Warning Alert

As of Oct. 9, officials in Sierra Leone maintain some measures to contain spread of COVID-19. Borders and airports reopened.

Alert Begins 09 Oct 2020 11:45 AM UTC
Alert Expires 20 Oct 2020 11:59 PM UTC

  • Location(s): Nationwide 
  • Time Frame: Indefinite
  • Impact: Minor disruptions

As of Oct. 9, authorities in Sierra Leone maintain some restrictions in response to the coronavirus disease (COVID-19) pandemic. A nationwide 2300-0500 curfew reportedly remains in place and wearing a facemask in public is mandatory. Public gatherings of over 100 people remain banned. Restrictions on international and domestic travel have been lifted; however, health screenings and other health measures are likely at all crossing points and ports of entry.

Travelers are required to provide a negative polymerase chain reaction (PCR) COVID-19 test result issued within 72 hours before departure to enter the country. Travelers will also have to register trips on the government's travel portal. Additional tests, including a COVID-19 PCR and RDT test, are conducted on arrival. Before departure, travelers will be required to produce a negative PCR test conducted within 72 hours of their intended departure from the country. Travelers who arrived in Sierra Leone fewer than five days before departing are exempt from the test. Requirements for self-isolation (for persons waiting for test results on arrival) are in place. Persons testing positive for COVID-19 may be subject to quarantine at a state-run facility.

Sierra Leone is likely to maintain its current domestic health measures and restrictions; however, should an increase in cases be observed, additional travel restrictions may be imposed.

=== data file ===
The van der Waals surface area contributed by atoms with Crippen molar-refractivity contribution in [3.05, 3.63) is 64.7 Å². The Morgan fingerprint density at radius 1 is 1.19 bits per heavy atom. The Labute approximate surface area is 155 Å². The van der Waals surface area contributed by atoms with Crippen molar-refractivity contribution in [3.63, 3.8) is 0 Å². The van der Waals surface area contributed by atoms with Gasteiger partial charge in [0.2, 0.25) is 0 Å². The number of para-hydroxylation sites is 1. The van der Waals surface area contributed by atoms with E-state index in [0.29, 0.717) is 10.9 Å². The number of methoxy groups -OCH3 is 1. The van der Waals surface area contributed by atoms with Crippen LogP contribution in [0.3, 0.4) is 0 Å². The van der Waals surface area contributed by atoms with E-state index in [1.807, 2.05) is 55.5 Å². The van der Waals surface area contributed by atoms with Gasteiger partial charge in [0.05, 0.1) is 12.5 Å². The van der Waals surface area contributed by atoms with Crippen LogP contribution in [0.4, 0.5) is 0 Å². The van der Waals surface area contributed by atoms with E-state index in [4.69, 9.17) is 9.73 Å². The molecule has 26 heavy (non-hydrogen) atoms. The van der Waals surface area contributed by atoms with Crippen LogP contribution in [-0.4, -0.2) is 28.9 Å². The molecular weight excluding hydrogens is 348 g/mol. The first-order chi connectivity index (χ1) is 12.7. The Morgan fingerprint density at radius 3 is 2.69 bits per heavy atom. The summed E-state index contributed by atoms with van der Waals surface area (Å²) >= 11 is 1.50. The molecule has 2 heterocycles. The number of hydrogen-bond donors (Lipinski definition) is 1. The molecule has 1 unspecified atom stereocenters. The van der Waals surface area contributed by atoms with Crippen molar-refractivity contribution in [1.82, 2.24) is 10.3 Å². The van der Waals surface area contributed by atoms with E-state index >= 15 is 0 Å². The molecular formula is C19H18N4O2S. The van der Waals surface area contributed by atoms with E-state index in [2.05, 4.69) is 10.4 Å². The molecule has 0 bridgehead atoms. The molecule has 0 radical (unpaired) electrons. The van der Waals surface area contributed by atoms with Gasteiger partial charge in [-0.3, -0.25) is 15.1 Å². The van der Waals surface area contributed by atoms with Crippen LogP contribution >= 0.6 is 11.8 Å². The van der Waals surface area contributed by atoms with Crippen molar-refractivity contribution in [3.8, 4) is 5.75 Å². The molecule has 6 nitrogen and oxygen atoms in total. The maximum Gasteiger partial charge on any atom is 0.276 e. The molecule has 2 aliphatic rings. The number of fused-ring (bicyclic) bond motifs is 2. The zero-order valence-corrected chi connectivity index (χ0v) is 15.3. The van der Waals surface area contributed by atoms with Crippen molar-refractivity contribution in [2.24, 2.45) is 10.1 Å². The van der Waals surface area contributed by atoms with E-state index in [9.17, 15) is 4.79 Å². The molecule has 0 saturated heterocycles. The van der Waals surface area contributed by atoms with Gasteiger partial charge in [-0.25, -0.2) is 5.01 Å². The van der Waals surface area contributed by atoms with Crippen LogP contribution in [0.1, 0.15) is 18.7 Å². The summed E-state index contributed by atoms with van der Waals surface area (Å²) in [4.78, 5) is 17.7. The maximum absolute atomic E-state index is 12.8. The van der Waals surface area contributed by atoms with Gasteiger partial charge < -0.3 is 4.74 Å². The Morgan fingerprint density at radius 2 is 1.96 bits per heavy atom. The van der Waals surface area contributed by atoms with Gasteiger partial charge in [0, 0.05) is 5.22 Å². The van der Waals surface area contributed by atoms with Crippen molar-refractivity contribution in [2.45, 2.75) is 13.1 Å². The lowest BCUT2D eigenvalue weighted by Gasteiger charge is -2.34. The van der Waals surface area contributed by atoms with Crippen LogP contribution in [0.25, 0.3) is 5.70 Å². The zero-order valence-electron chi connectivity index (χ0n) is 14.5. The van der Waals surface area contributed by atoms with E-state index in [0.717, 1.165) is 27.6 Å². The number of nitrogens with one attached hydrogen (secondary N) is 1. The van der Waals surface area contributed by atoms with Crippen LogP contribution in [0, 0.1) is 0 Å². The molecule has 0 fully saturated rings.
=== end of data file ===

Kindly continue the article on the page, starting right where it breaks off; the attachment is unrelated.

Background and Analysis
The measures taken by Sierra Leone's government correspond with similar actions taken by other governments globally in recent days in response to the spread of COVID-19, a viral respiratory disease caused by infection with the SARS-CoV-2 virus (previously known as 2019-nCoV). Symptoms occur 1-14 days following exposure (average of 3-7 days). These symptoms include fever, fatigue, cough, difficulty breathing, sometimes worsening to pneumonia and kidney failure - especially in those with underlying medical conditions. On March 11, the WHO declared the ongoing COVID-19 outbreak a pandemic.

Follow all official instructions. Abide by national health and safety measures. Reconfirm all travel arrangements and requirements. Consider delaying traveling if experiencing symptoms associated with COVID-19, as they may prompt increased scrutiny and delays. Liaise with trusted contacts for further updates and guidance. Ensure contingency plans account for further disruptive measures or extensions of current restrictions. Reconsider and reconfirm nonemergency health appointments. Plan for queues and delays at available shopping centers.

Emphasize basic health precautions, especially frequent handwashing with soap and water, or an alcohol-based hand sanitizer if soap and water are unavailable. Practice good coughing/sneezing etiquette (i.e., covering coughs and sneezes with a disposable tissue, maintaining distance from others, and washing hands). There is no evidence that the influenza vaccine, antibiotics, or antiviral medications will prevent this disease, highlighting the importance of diligent basic health precautions.



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